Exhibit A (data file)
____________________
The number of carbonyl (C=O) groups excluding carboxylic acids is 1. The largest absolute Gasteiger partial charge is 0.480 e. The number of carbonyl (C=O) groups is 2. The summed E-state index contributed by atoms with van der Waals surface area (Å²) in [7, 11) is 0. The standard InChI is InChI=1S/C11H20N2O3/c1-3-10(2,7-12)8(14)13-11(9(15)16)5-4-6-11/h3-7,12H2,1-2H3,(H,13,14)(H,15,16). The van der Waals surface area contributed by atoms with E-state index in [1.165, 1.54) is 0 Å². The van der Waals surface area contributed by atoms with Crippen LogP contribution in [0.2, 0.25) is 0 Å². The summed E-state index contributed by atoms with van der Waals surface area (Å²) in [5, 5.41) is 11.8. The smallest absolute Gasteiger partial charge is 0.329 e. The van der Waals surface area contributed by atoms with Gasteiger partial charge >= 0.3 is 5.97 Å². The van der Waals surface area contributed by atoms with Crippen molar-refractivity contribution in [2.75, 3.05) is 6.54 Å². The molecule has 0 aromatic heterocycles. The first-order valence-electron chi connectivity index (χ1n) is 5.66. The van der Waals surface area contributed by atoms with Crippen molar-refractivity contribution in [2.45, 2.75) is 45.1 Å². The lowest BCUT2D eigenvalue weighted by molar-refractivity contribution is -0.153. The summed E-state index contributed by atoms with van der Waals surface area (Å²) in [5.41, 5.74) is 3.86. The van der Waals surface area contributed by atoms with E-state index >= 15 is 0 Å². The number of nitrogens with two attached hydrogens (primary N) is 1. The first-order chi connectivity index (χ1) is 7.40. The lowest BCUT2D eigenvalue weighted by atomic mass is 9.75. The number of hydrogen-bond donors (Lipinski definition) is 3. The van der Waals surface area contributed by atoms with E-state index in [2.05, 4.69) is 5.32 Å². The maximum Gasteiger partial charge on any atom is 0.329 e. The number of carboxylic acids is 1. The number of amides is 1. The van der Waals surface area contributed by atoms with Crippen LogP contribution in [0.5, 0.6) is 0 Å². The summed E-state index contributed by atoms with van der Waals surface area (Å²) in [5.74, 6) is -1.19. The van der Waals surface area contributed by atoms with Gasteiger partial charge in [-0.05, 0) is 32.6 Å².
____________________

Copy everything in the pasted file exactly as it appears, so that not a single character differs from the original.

The number of carbonyl (C=O) groups excluding carboxylic acids is 1. The largest absolute Gasteiger partial charge is 0.480 e. The number of carbonyl (C=O) groups is 2. The summed E-state index contributed by atoms with van der Waals surface area (Å²) in [7, 11) is 0. The standard InChI is InChI=1S/C11H20N2O3/c1-3-10(2,7-12)8(14)13-11(9(15)16)5-4-6-11/h3-7,12H2,1-2H3,(H,13,14)(H,15,16). The van der Waals surface area contributed by atoms with E-state index in [1.165, 1.54) is 0 Å². The van der Waals surface area contributed by atoms with Crippen LogP contribution in [0.2, 0.25) is 0 Å². The summed E-state index contributed by atoms with van der Waals surface area (Å²) in [5, 5.41) is 11.8. The smallest absolute Gasteiger partial charge is 0.329 e. The van der Waals surface area contributed by atoms with Gasteiger partial charge >= 0.3 is 5.97 Å². The van der Waals surface area contributed by atoms with Crippen molar-refractivity contribution in [2.75, 3.05) is 6.54 Å². The molecule has 0 aromatic heterocycles. The first-order valence-electron chi connectivity index (χ1n) is 5.66. The van der Waals surface area contributed by atoms with Crippen molar-refractivity contribution in [2.45, 2.75) is 45.1 Å². The lowest BCUT2D eigenvalue weighted by molar-refractivity contribution is -0.153. The summed E-state index contributed by atoms with van der Waals surface area (Å²) in [5.41, 5.74) is 3.86. The van der Waals surface area contributed by atoms with E-state index >= 15 is 0 Å². The number of nitrogens with two attached hydrogens (primary N) is 1. The first-order chi connectivity index (χ1) is 7.40. The lowest BCUT2D eigenvalue weighted by atomic mass is 9.75. The number of hydrogen-bond donors (Lipinski definition) is 3. The van der Waals surface area contributed by atoms with E-state index in [2.05, 4.69) is 5.32 Å². The maximum Gasteiger partial charge on any atom is 0.329 e. The number of carboxylic acids is 1. The number of amides is 1. The van der Waals surface area contributed by atoms with Crippen LogP contribution in [0.5, 0.6) is 0 Å². The summed E-state index contributed by atoms with van der Waals surface area (Å²) in [5.74, 6) is -1.19. The van der Waals surface area contributed by atoms with Gasteiger partial charge in [-0.05, 0) is 32.6 Å².